In the meantime, using the API on Azure means I can finish coding and testing a great new 'accelerator' for Internet Explorer 8 that will allow people to highlight food names on any web site and search for them at They won't know but you will know the accelerator is using the Tesco API to work. You see? Code an API once and find a million uses!

1 comment:

  1. As a slight aside, do you think there will be a Direct API available at some point?


As this blog grows in readership - and because it carries the Tesco brand - I have had to become more careful about the sort of comments that are acceptable. The good news is that I'm a champion of free speech so please be as praising or as critical as you wish! The only comments I DON'T allow through are:

1. Comments which criticise an individual other than myself, or are critical of an organisation other than Tesco. This is simply because they cannot defend themselves so is unfair and possibly libellous. Comments about some aspect of Tesco being better/worse than another equivalent organisation are allowed as long as you start by saying "in my personal opinion.." or "I think that...". ... followed by a "...because.." and some reasoned argument.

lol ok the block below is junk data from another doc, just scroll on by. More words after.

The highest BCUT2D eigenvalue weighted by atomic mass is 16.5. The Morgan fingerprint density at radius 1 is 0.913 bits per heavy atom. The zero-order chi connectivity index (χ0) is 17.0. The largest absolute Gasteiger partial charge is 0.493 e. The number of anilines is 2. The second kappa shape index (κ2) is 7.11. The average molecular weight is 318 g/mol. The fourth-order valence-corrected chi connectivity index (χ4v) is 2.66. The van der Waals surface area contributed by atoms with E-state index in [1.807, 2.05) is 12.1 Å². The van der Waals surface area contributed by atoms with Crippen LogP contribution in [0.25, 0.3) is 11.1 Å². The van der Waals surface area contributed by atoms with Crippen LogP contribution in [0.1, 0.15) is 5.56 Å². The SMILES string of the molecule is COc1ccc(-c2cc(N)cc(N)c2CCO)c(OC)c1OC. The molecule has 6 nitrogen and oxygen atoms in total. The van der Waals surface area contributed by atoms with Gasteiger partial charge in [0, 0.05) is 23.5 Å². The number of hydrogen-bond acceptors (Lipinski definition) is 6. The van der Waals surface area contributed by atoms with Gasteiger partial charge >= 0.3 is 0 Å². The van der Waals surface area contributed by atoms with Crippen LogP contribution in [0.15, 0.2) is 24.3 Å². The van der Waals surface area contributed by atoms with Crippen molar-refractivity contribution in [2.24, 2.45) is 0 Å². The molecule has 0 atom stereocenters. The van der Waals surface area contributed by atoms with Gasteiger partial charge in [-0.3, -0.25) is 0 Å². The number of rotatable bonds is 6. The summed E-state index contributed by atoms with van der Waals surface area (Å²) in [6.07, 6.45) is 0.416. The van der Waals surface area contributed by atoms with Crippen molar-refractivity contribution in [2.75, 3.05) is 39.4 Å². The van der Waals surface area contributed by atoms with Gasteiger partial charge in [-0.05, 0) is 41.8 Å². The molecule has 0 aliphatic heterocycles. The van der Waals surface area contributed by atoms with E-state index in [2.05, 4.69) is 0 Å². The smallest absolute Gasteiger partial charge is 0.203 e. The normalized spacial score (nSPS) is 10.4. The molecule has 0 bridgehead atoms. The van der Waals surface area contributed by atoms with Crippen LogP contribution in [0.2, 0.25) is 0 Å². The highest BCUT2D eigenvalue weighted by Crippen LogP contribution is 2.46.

2. Comments which are totally unrelated to the context of the original article. If I have written about a mobile app and you start complaining about the price of potatoes then your comment isn't going stay for long!

3. Advertising / web links / spam.

4. Insulting / obscene messages.

Ok, rules done - now it's your go: